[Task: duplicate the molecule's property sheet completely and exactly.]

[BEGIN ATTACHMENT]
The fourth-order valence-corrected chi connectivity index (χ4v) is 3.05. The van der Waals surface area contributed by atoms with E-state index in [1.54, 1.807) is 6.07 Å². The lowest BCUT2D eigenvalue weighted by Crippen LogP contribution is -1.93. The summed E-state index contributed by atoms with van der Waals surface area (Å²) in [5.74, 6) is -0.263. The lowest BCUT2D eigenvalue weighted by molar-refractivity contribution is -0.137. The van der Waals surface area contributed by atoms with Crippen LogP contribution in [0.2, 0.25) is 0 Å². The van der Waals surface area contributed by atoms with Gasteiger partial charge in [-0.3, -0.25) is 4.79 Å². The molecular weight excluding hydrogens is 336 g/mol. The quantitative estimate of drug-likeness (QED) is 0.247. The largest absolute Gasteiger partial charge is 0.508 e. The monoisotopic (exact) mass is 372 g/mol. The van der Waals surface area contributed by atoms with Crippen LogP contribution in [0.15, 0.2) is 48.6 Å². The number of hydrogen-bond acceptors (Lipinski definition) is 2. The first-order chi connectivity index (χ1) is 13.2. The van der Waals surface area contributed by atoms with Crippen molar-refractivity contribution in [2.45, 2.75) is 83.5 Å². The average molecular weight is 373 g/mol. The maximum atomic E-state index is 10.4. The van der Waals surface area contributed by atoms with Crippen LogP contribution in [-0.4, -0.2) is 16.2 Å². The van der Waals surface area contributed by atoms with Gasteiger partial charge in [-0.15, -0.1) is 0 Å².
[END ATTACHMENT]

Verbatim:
The fourth-order valence-corrected chi connectivity index (χ4v) is 3.05. The van der Waals surface area contributed by atoms with E-state index in [1.54, 1.807) is 6.07 Å². The lowest BCUT2D eigenvalue weighted by Crippen LogP contribution is -1.93. The summed E-state index contributed by atoms with van der Waals surface area (Å²) in [5.74, 6) is -0.263. The lowest BCUT2D eigenvalue weighted by molar-refractivity contribution is -0.137. The van der Waals surface area contributed by atoms with Crippen LogP contribution in [0.2, 0.25) is 0 Å². The van der Waals surface area contributed by atoms with Gasteiger partial charge in [-0.3, -0.25) is 4.79 Å². The molecular weight excluding hydrogens is 336 g/mol. The quantitative estimate of drug-likeness (QED) is 0.247. The largest absolute Gasteiger partial charge is 0.508 e. The monoisotopic (exact) mass is 372 g/mol. The van der Waals surface area contributed by atoms with Crippen LogP contribution in [0.15, 0.2) is 48.6 Å². The number of hydrogen-bond acceptors (Lipinski definition) is 2. The first-order chi connectivity index (χ1) is 13.2. The van der Waals surface area contributed by atoms with Crippen molar-refractivity contribution in [2.45, 2.75) is 83.5 Å². The average molecular weight is 373 g/mol. The maximum atomic E-state index is 10.4. The van der Waals surface area contributed by atoms with Crippen LogP contribution in [-0.4, -0.2) is 16.2 Å². The van der Waals surface area contributed by atoms with Gasteiger partial charge in [-0.15, -0.1) is 0 Å².